“The past is a foreign country. They do things differently there,” writes L.P. Hartley at the very beginning of The Go-Between, a novel I read and loved in my 20’s.
As a woman who now likes to pen stories based on her family tree, this famous first line has new meaning for me. It makes me ask the question: Despite our best efforts, can we ever really know our more distant ancestors?
Sure, we can absorb with attention the family myths. We can dig out the dates of births, marriages and deaths. We can check out the newspaper record. We can look up legal documents and even research with scholarly precision the historical context of their -often- difficult lives.
But is that REALLY knowing them?
Or is the best way to know our ancestors through our own parents and grandparents, through their inherited behaviours and beliefs that we witnessed first-hand. I have three other ideas.
1. Visiting the ‘homeland’ can give you a feel for who your ancestors were.
There’s a well-known 182 mile coast-to-coast hike that goes from the soaring sandstone cliffs of St. Bee’s Head on the west coast of Cumbria to the charming storied fishing village of Robin Hood’s Bay on the east coast in Yorkshire. Patching together my father’s Nixon/Forster family tree, I discovered he had ancestors; farmers, lead miners, grocers, servants; living just north and south of – and even directly on – this picturesque route.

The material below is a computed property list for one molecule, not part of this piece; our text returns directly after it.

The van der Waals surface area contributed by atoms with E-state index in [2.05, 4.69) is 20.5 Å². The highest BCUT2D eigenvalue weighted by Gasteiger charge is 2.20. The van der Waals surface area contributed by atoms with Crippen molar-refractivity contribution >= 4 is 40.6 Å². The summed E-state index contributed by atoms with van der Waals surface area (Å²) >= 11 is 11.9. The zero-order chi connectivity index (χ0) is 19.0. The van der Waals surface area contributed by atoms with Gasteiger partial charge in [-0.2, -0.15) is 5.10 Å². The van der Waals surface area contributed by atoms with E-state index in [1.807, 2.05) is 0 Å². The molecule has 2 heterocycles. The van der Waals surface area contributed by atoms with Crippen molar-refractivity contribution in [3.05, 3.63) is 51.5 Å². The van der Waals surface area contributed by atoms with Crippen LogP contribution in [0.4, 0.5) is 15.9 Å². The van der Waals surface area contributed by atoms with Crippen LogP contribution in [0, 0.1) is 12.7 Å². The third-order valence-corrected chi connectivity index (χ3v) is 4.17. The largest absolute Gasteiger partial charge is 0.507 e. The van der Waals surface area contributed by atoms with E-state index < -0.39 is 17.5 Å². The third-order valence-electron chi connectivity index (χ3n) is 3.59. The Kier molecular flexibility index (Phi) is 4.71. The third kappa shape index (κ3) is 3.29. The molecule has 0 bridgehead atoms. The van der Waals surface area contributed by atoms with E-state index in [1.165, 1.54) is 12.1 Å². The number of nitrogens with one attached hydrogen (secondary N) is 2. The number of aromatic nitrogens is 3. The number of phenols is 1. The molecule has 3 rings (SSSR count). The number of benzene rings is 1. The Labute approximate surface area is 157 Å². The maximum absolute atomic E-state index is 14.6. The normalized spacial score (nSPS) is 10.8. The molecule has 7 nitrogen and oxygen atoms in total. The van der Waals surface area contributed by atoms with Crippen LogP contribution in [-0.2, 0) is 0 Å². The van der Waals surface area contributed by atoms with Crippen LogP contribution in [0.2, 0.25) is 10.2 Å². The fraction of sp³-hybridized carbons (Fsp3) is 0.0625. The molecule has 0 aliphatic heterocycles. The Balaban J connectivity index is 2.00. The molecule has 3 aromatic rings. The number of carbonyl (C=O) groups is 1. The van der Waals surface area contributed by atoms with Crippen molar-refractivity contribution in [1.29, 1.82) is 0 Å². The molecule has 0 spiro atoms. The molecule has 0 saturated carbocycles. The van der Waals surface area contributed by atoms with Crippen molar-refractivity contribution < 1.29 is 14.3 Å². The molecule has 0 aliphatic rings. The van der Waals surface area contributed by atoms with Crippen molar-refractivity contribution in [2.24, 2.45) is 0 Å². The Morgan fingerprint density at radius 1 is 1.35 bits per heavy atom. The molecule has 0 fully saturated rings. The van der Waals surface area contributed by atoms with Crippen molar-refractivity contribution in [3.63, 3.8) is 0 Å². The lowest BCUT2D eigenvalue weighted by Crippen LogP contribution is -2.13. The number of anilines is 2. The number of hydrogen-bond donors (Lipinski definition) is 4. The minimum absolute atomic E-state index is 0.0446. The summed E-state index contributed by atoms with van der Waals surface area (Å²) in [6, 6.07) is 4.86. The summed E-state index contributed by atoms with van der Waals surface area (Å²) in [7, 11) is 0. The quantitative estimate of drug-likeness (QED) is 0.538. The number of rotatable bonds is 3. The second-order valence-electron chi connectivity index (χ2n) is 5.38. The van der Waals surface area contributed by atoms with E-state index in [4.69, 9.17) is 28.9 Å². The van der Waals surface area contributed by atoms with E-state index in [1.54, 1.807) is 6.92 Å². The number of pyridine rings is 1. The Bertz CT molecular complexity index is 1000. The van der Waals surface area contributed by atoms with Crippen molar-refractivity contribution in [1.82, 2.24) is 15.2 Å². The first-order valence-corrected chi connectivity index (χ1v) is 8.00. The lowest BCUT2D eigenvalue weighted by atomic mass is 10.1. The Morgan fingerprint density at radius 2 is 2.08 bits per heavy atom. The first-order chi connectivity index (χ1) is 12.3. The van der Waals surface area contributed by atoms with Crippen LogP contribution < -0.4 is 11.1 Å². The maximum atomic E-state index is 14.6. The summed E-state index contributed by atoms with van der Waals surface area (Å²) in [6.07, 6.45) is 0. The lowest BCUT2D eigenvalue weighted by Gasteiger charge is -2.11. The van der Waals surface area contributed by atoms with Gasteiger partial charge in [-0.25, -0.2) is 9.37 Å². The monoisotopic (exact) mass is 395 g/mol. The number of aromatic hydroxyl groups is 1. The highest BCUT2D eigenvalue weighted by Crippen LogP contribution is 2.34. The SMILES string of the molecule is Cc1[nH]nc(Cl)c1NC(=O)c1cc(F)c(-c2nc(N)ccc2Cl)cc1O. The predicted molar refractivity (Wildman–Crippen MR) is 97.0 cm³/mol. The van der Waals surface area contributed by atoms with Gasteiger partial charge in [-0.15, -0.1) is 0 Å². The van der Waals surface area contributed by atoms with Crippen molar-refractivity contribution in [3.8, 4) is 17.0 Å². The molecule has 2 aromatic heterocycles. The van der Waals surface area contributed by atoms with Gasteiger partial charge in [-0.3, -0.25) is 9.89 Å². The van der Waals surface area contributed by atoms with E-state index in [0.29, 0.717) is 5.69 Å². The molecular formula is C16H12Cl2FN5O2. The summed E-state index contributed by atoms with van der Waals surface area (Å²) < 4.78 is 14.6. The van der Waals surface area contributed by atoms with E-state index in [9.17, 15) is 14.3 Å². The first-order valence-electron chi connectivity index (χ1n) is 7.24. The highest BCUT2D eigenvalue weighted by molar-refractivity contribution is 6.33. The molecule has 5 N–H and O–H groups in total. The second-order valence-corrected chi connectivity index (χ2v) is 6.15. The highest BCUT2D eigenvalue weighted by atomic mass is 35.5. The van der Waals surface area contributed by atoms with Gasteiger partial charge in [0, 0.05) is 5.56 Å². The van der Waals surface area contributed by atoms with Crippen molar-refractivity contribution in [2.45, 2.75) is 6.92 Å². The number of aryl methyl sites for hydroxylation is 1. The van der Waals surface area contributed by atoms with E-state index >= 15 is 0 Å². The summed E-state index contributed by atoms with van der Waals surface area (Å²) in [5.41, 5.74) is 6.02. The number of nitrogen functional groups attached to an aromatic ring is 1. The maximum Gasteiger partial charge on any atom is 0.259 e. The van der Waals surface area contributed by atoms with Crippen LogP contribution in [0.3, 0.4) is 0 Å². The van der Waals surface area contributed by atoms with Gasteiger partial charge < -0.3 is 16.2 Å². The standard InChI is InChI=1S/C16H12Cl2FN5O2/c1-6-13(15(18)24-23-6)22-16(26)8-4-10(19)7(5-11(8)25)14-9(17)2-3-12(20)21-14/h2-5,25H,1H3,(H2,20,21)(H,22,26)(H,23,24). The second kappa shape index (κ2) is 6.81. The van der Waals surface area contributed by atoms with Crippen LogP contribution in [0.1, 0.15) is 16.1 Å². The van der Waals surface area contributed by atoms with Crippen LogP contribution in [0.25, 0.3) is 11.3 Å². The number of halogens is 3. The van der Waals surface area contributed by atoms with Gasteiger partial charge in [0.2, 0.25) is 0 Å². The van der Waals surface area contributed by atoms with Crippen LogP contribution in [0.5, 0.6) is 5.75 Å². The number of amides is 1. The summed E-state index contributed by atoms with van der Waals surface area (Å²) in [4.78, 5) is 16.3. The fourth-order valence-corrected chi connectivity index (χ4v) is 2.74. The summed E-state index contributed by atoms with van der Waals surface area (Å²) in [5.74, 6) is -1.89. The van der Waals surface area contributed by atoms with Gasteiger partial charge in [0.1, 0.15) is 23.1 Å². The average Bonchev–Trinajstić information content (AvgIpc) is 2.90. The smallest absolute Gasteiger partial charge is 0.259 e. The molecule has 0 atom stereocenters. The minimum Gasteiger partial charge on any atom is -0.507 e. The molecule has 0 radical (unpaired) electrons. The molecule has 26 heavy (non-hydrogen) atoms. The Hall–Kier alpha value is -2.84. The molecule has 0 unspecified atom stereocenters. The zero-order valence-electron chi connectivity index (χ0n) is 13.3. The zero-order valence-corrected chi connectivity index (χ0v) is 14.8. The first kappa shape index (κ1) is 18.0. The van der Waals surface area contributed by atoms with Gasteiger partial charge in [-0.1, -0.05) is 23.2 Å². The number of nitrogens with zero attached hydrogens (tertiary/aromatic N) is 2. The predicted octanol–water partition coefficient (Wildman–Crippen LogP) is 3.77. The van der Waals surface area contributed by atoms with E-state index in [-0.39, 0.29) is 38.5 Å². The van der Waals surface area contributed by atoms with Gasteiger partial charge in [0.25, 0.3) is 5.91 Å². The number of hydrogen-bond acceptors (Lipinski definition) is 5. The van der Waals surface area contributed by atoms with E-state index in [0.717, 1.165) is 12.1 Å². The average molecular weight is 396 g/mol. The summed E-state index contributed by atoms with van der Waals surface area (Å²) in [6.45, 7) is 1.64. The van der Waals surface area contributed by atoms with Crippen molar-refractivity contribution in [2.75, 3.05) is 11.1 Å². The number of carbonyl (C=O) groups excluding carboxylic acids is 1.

This 182 mile ‘footpath’ traverses three national parks: The Lake District, Yorkshire Dales and North York Moors National Parks. It’s a walk that offers up isolated pebbled beaches and quaint historic villages; rugged wildernesses with hilltop cairns; flat easy patches with long sweeping vistas; medieval castles and ancient stone circles; serene valleys dotted with sheep; sturdy Roman roads and magical heather moorlands.
As it happens, I can take this hike anytime (on YouTube) and see with my own eyes pretty much what many of my ancestors saw with their own eyes.